This one-year full-time postgraduate degree course (60 ECTS) combines high-level academic education and real-world practice in the field of transitional justice, human rights and the rule of law. One of the very few courses on this subject world-wide, it focuses on strengthening interdisciplinary knowledge and preparing students for future professional activities.
Luis Guillermo Pineda Rodas
From Northern Ireland to Burundi, Timor-Leste, Sri Lanka, Tunisia or Guatemala, countries throughout the world struggle to deal with the aftermath of violent conflict or oppressive rule. What does it mean for a society to come to terms with mass atrocities, such as genocide and ethnic cleansing? How can the rule of law be re-established in a country shattered by wide-scale violence? What are the legal obligations and standards relevant to societies trying to turn the page on a history of political violence? How can the competing demands of peace and justice be balanced in the aftermath of such traumatic events? What can realistically be expected from measures such as trials, truth commissions, reparation programmes and institutional reform?
The Master of Advanced Studies in Transitional Justice, Human Rights and the Rule of Law (MTJ) is a one-year full-time postgraduate degree designed for highly qualified and open-minded candidates interested in acquiring high-level academic education and practice in the field of transitional justice, human rights and the rule of law. Combining theoretical knowledge with real-world perspectives and a cross-disciplinary approach, it focuses on developing practical skills to address current challenges in this field.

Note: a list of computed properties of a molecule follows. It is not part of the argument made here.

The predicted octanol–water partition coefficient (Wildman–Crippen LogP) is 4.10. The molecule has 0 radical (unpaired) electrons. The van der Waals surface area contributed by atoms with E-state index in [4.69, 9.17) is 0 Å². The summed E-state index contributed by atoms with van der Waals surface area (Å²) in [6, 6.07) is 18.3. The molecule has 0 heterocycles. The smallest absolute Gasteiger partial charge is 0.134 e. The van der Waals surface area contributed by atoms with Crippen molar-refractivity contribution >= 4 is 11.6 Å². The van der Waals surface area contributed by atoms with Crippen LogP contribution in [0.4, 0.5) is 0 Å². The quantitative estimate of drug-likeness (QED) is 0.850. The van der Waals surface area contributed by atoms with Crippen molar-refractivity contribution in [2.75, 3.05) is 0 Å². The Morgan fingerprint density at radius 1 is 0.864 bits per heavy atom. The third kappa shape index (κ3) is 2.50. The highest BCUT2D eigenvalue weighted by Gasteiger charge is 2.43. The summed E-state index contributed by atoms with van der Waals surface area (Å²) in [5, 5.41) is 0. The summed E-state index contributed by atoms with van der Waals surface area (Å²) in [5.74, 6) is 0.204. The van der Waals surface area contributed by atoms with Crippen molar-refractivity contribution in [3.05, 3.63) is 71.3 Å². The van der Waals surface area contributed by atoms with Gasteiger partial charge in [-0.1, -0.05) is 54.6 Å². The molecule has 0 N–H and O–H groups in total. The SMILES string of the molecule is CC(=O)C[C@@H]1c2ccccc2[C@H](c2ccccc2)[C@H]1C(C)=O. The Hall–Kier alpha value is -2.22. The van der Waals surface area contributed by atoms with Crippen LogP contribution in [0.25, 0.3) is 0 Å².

Besides core courses that provide a firm grounding in the central theoretical and practical transitional justice issues, the programme allows students to tailor their studies to their particular interests.
During the Spring Semester, MTJ students can choose between three different tracks. Those who want to deepen, broaden and diversify their knowledge in particular thematic areas can attend two thematic courses during the Spring Semester via the Thematic Focus track. Clinical Work, in the form of research internships or participation in a moot court, provides a solid exposure to practical work. Students interested in academic research can follow the Academic Research Track to get familiar with the the tools of academic research and participate in peer-discussions about complex theoretical issues within the field of transitional justice.
Throughout the year, MTJ students have access to a world-renowned faculty, benefit from direct connections with leading actors and share ideas with other talented participants from an array of different backgrounds and perspectives.
For me as a practitioner, the Master in Transitional Justice not only allowed me to acquire a more solid legal background in criminal justice, theories of transitional justice or international human rights law, but it also provided me with a more holistic view on transitional justice and new perspectives I can use daily in my work.
We offer scholarships to outstanding students who are unable to secure the funding required to cover tuition fees and/or the cost of living in Geneva.
The Master in Transitional Justice combines high-level academic education with real-world practice, allowing students to develop the transferable skills necessary to succeed in the professional world.
The Transitional Justice Spring School is a special one-week course, open to external participants, that discusses cutting-edge issues in transitional justice
Our objective is to produce graduates who will be leaders in the humanitarian, human rights and transitional justice fields.